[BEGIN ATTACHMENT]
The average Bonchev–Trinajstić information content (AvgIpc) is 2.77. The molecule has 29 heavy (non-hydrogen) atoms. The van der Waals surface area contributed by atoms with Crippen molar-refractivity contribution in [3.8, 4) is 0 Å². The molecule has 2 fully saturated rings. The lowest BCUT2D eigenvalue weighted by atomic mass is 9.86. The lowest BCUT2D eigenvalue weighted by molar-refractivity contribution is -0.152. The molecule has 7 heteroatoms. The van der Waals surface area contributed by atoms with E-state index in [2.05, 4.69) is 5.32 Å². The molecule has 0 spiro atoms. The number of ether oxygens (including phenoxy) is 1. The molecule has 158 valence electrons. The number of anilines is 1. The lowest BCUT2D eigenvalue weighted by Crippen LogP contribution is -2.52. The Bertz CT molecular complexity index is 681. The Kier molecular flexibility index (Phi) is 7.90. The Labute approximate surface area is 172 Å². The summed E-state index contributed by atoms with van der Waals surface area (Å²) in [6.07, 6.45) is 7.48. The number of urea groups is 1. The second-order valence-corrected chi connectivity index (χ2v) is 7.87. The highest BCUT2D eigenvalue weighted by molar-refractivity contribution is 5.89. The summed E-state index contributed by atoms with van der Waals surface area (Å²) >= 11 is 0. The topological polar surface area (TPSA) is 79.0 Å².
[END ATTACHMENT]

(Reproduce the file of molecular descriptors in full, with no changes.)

The average Bonchev–Trinajstić information content (AvgIpc) is 2.77. The molecule has 29 heavy (non-hydrogen) atoms. The van der Waals surface area contributed by atoms with Crippen molar-refractivity contribution in [3.8, 4) is 0 Å². The molecule has 2 fully saturated rings. The lowest BCUT2D eigenvalue weighted by atomic mass is 9.86. The lowest BCUT2D eigenvalue weighted by molar-refractivity contribution is -0.152. The molecule has 7 heteroatoms. The van der Waals surface area contributed by atoms with E-state index in [2.05, 4.69) is 5.32 Å². The molecule has 0 spiro atoms. The number of ether oxygens (including phenoxy) is 1. The molecule has 158 valence electrons. The number of anilines is 1. The lowest BCUT2D eigenvalue weighted by Crippen LogP contribution is -2.52. The Bertz CT molecular complexity index is 681. The Kier molecular flexibility index (Phi) is 7.90. The Labute approximate surface area is 172 Å². The summed E-state index contributed by atoms with van der Waals surface area (Å²) in [6.07, 6.45) is 7.48. The number of urea groups is 1. The second-order valence-corrected chi connectivity index (χ2v) is 7.87. The highest BCUT2D eigenvalue weighted by molar-refractivity contribution is 5.89. The summed E-state index contributed by atoms with van der Waals surface area (Å²) >= 11 is 0. The topological polar surface area (TPSA) is 79.0 Å².